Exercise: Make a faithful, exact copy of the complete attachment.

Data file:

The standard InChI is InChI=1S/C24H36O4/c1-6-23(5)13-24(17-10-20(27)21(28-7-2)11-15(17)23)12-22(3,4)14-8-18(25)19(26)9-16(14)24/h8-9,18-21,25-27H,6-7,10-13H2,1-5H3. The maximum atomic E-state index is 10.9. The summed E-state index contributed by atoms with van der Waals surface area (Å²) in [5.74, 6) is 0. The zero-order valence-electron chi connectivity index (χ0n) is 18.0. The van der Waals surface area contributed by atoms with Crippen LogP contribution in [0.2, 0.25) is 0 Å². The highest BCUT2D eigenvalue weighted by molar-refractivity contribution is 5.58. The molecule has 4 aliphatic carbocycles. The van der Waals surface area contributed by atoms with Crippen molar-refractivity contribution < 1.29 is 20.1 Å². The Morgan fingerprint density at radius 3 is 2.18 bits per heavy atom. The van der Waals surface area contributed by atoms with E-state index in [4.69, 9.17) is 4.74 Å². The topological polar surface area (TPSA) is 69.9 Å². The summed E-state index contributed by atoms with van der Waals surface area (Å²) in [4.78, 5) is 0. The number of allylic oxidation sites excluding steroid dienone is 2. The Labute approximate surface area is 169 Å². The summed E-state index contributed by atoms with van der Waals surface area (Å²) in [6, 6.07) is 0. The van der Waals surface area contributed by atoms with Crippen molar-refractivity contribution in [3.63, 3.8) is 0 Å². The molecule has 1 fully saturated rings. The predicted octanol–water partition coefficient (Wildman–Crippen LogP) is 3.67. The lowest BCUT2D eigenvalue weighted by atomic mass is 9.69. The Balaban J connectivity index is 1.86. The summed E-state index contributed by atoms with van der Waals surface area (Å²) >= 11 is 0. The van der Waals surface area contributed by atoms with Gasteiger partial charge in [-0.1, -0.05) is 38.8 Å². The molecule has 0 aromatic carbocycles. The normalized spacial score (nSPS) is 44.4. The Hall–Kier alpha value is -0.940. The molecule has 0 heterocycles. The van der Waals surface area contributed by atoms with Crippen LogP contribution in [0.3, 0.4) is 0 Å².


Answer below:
The standard InChI is InChI=1S/C24H36O4/c1-6-23(5)13-24(17-10-20(27)21(28-7-2)11-15(17)23)12-22(3,4)14-8-18(25)19(26)9-16(14)24/h8-9,18-21,25-27H,6-7,10-13H2,1-5H3. The maximum atomic E-state index is 10.9. The summed E-state index contributed by atoms with van der Waals surface area (Å²) in [5.74, 6) is 0. The zero-order valence-electron chi connectivity index (χ0n) is 18.0. The van der Waals surface area contributed by atoms with Crippen LogP contribution in [0.2, 0.25) is 0 Å². The highest BCUT2D eigenvalue weighted by molar-refractivity contribution is 5.58. The molecule has 4 aliphatic carbocycles. The van der Waals surface area contributed by atoms with Crippen molar-refractivity contribution < 1.29 is 20.1 Å². The Morgan fingerprint density at radius 3 is 2.18 bits per heavy atom. The van der Waals surface area contributed by atoms with E-state index in [4.69, 9.17) is 4.74 Å². The topological polar surface area (TPSA) is 69.9 Å². The summed E-state index contributed by atoms with van der Waals surface area (Å²) in [4.78, 5) is 0. The number of allylic oxidation sites excluding steroid dienone is 2. The Labute approximate surface area is 169 Å². The summed E-state index contributed by atoms with van der Waals surface area (Å²) in [6, 6.07) is 0. The van der Waals surface area contributed by atoms with Crippen molar-refractivity contribution in [3.63, 3.8) is 0 Å². The molecule has 1 fully saturated rings. The predicted octanol–water partition coefficient (Wildman–Crippen LogP) is 3.67. The lowest BCUT2D eigenvalue weighted by atomic mass is 9.69. The Balaban J connectivity index is 1.86. The summed E-state index contributed by atoms with van der Waals surface area (Å²) >= 11 is 0. The van der Waals surface area contributed by atoms with Gasteiger partial charge in [-0.1, -0.05) is 38.8 Å². The molecule has 0 aromatic carbocycles. The normalized spacial score (nSPS) is 44.4. The Hall–Kier alpha value is -0.940. The molecule has 0 heterocycles. The van der Waals surface area contributed by atoms with Crippen LogP contribution in [0.3, 0.4) is 0 Å².